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Kiwi falls against rising Aussie but stays in range

Friday 4th February 2011

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The New Zealand dollar lost some ground against the Australian dollar and was stuck in a range at lower levels against the greenback on a day in which the Australian economy received another positive report card.

Weak economic indicators knocked the NZ dollar lower this week, but the Reserve Bank of Australia gave an upbeat assessment of the Australian economy even after the recent floods today and it boosted the Australian currency.

The NZ dollar was buying A75.95c at 5pm, down from A76.24c at 8am and A76.40c at 5pm yesterday.

It was at US77.40c from US77.26c at 8am and US77.17c at 5pm yesterday.

"The New Zealand economy continues to be weighed down by deleveraging, and we know 2010 ended on a soft note," ANZ said.

"Given the lags in reporting, this means the tempo of the data is likely to be soft for some time yet, with an improvement in data at least six weeks away."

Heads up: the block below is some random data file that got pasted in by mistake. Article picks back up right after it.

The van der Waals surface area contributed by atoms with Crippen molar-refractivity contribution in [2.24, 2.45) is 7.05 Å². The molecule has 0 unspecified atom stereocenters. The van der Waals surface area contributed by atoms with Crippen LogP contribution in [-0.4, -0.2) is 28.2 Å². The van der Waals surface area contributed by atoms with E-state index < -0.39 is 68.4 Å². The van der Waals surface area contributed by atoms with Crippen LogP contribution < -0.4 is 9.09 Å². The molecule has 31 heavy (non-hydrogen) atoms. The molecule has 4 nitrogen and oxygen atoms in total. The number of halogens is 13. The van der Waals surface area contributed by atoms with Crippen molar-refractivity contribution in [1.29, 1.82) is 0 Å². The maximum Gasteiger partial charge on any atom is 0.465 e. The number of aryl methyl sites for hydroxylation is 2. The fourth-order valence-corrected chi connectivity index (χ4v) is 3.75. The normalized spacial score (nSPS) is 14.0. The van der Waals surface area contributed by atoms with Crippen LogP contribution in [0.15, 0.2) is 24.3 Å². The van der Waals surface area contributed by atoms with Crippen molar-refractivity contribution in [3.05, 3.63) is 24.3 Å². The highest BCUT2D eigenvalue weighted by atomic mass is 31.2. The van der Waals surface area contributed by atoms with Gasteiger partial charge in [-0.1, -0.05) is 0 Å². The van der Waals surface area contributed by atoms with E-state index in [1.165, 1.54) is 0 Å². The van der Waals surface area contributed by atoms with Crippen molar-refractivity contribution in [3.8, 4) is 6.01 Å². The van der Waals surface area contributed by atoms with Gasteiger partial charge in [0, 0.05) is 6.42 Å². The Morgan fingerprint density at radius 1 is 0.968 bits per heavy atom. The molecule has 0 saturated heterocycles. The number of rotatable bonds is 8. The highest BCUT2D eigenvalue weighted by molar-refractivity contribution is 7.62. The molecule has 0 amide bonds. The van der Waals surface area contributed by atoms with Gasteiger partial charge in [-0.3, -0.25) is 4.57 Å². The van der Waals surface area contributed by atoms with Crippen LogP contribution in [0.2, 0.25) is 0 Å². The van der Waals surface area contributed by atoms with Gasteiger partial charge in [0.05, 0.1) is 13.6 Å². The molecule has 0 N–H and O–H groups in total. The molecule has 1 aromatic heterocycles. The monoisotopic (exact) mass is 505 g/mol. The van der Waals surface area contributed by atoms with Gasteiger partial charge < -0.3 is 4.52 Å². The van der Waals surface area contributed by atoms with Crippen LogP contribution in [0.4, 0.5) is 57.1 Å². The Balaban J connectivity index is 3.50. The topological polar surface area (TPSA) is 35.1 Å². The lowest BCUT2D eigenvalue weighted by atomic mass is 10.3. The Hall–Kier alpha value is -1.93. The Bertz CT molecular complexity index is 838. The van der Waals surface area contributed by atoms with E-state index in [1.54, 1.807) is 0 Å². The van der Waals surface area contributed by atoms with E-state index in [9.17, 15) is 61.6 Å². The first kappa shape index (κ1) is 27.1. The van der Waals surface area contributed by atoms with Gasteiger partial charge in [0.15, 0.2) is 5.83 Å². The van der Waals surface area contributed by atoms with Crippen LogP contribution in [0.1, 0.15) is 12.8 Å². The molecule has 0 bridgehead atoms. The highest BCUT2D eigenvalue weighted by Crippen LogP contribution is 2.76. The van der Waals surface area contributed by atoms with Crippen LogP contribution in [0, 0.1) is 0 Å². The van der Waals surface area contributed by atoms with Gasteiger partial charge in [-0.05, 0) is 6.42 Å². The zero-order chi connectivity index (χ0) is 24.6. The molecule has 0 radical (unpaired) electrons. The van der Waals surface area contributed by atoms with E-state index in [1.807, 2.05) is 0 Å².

ASB said that migration data today showed that migrant inflows were low but steady and departures were stabilising, particularly the numbers departing for Australia.

The data, along with short term visitor numbers, showed that the domestic economy remained subdued and the Reserve Bank of New Zealand was not likely to change the official cash rate until September.

Otherwise the euro was crunched after European Central Bank President Jean-Claude Trichet threw cold water on market expectations euro zone interest rates would rise anytime soon.

Trichet, speaking after the ECB's decision to keep interest rates at a record low 1 percent as expected, said euro zone inflation expectations remain "firmly anchored" and inflationary pressures over the medium to long term "should remain contained".

The NZ dollar was at 0.5675 euro at 5pm, from 0.5673 euro at 8am and 0.5594 euro at 5pm yesterday.

Adding to broad strength in the US dollar was data showing the United States services sector grew in January at its fastest pace since August 2005 while new US claims for unemployment benefits fell sharply last week.

Expectations a recovery is taking hold pushed US 10-year Treasury yields north of 3.51%, above a range that has held solidly since mid-December. Higher bond yields make US dollar-denominated assets more attractive.

The NZ dollar was at 63.10 yen at 5pm from 62.96 yen at the same time yesterday. The trade weighted index rose to 68.56 from 68.25.



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